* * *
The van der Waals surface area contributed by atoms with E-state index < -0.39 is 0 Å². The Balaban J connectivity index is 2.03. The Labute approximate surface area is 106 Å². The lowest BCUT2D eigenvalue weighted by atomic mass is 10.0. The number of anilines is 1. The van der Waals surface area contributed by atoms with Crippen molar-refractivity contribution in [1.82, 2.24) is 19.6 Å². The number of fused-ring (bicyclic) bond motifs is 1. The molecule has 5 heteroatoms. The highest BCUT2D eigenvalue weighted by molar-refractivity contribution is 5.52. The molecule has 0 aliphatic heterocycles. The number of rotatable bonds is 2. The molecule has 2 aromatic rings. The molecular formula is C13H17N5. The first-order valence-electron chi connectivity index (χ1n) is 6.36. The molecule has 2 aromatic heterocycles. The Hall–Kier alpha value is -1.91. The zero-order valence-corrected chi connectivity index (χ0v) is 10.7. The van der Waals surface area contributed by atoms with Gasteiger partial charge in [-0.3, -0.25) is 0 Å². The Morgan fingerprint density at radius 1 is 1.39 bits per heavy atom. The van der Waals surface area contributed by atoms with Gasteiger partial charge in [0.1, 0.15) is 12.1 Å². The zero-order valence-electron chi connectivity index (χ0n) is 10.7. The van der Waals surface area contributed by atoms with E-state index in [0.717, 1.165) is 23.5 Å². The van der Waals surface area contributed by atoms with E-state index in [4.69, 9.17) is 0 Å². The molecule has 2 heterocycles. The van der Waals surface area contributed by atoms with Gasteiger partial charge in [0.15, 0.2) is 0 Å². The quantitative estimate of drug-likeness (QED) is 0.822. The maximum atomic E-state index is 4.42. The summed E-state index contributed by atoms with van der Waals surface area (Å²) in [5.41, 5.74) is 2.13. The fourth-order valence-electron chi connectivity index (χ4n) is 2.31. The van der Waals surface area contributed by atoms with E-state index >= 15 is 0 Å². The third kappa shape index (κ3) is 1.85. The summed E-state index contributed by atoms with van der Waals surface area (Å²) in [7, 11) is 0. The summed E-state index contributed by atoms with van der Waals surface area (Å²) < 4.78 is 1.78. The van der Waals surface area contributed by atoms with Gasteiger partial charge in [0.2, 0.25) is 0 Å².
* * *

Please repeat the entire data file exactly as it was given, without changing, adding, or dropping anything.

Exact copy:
The van der Waals surface area contributed by atoms with E-state index < -0.39 is 0 Å². The Balaban J connectivity index is 2.03. The Labute approximate surface area is 106 Å². The lowest BCUT2D eigenvalue weighted by atomic mass is 10.0. The number of anilines is 1. The van der Waals surface area contributed by atoms with Crippen molar-refractivity contribution in [1.82, 2.24) is 19.6 Å². The number of fused-ring (bicyclic) bond motifs is 1. The molecule has 5 heteroatoms. The highest BCUT2D eigenvalue weighted by molar-refractivity contribution is 5.52. The molecule has 0 aliphatic heterocycles. The number of rotatable bonds is 2. The molecule has 2 aromatic rings. The molecular formula is C13H17N5. The first-order valence-electron chi connectivity index (χ1n) is 6.36. The molecule has 2 aromatic heterocycles. The Hall–Kier alpha value is -1.91. The zero-order valence-corrected chi connectivity index (χ0v) is 10.7. The van der Waals surface area contributed by atoms with Gasteiger partial charge in [-0.3, -0.25) is 0 Å². The Morgan fingerprint density at radius 1 is 1.39 bits per heavy atom. The van der Waals surface area contributed by atoms with Gasteiger partial charge in [0.1, 0.15) is 12.1 Å². The zero-order valence-electron chi connectivity index (χ0n) is 10.7. The van der Waals surface area contributed by atoms with E-state index in [0.717, 1.165) is 23.5 Å². The van der Waals surface area contributed by atoms with E-state index in [4.69, 9.17) is 0 Å². The molecule has 2 heterocycles. The van der Waals surface area contributed by atoms with Gasteiger partial charge in [0.15, 0.2) is 0 Å². The quantitative estimate of drug-likeness (QED) is 0.822. The maximum atomic E-state index is 4.42. The summed E-state index contributed by atoms with van der Waals surface area (Å²) in [5.41, 5.74) is 2.13. The fourth-order valence-electron chi connectivity index (χ4n) is 2.31. The van der Waals surface area contributed by atoms with E-state index >= 15 is 0 Å². The third kappa shape index (κ3) is 1.85. The summed E-state index contributed by atoms with van der Waals surface area (Å²) in [7, 11) is 0. The summed E-state index contributed by atoms with van der Waals surface area (Å²) < 4.78 is 1.78. The van der Waals surface area contributed by atoms with Gasteiger partial charge in [0.2, 0.25) is 0 Å².